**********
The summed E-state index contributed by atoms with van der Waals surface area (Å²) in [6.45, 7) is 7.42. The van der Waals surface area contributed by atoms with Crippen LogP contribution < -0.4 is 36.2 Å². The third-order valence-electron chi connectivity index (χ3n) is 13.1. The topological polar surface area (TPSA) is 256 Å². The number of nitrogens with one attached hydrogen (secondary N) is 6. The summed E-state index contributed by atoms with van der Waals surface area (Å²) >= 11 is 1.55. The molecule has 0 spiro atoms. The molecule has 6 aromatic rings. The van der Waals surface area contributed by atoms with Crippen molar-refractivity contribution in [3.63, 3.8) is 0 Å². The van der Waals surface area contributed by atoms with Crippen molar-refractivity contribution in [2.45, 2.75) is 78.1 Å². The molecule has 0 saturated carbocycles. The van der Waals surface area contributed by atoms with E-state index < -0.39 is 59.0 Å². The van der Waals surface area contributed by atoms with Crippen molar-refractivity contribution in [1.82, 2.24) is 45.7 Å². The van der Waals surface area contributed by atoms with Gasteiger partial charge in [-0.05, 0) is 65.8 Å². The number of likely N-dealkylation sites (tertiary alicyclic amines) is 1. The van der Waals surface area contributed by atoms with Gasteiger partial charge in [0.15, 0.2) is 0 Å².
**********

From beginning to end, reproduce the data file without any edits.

The summed E-state index contributed by atoms with van der Waals surface area (Å²) in [6.45, 7) is 7.42. The van der Waals surface area contributed by atoms with Crippen LogP contribution < -0.4 is 36.2 Å². The third-order valence-electron chi connectivity index (χ3n) is 13.1. The topological polar surface area (TPSA) is 256 Å². The number of nitrogens with one attached hydrogen (secondary N) is 6. The summed E-state index contributed by atoms with van der Waals surface area (Å²) >= 11 is 1.55. The molecule has 0 spiro atoms. The molecule has 6 aromatic rings. The van der Waals surface area contributed by atoms with Crippen molar-refractivity contribution in [3.63, 3.8) is 0 Å². The van der Waals surface area contributed by atoms with Crippen molar-refractivity contribution in [2.45, 2.75) is 78.1 Å². The molecule has 0 saturated carbocycles. The van der Waals surface area contributed by atoms with E-state index < -0.39 is 59.0 Å². The van der Waals surface area contributed by atoms with Crippen molar-refractivity contribution in [1.82, 2.24) is 45.7 Å². The van der Waals surface area contributed by atoms with Gasteiger partial charge in [-0.05, 0) is 65.8 Å². The number of likely N-dealkylation sites (tertiary alicyclic amines) is 1. The van der Waals surface area contributed by atoms with Gasteiger partial charge in [0.15, 0.2) is 0 Å².